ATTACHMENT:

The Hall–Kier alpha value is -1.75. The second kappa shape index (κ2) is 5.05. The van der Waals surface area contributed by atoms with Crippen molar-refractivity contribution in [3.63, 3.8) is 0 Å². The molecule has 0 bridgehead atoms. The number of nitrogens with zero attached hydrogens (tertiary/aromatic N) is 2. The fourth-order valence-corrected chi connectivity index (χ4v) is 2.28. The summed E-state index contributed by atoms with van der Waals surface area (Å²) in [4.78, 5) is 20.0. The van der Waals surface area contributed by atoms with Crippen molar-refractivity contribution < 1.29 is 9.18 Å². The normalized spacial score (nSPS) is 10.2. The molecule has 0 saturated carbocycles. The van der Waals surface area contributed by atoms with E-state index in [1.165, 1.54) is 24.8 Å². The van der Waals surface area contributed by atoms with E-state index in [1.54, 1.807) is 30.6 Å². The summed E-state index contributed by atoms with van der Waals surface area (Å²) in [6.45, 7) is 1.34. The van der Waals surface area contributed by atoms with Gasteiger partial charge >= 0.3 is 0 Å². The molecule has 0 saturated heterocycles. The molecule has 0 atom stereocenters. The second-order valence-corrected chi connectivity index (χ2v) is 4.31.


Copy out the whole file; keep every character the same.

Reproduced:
The Hall–Kier alpha value is -1.75. The second kappa shape index (κ2) is 5.05. The van der Waals surface area contributed by atoms with Crippen molar-refractivity contribution in [3.63, 3.8) is 0 Å². The molecule has 0 bridgehead atoms. The number of nitrogens with zero attached hydrogens (tertiary/aromatic N) is 2. The fourth-order valence-corrected chi connectivity index (χ4v) is 2.28. The summed E-state index contributed by atoms with van der Waals surface area (Å²) in [4.78, 5) is 20.0. The van der Waals surface area contributed by atoms with Crippen molar-refractivity contribution < 1.29 is 9.18 Å². The normalized spacial score (nSPS) is 10.2. The molecule has 0 saturated carbocycles. The van der Waals surface area contributed by atoms with E-state index in [1.165, 1.54) is 24.8 Å². The van der Waals surface area contributed by atoms with E-state index in [1.54, 1.807) is 30.6 Å². The summed E-state index contributed by atoms with van der Waals surface area (Å²) in [6.45, 7) is 1.34. The van der Waals surface area contributed by atoms with Gasteiger partial charge >= 0.3 is 0 Å². The molecule has 0 saturated heterocycles. The molecule has 0 atom stereocenters. The second-order valence-corrected chi connectivity index (χ2v) is 4.31.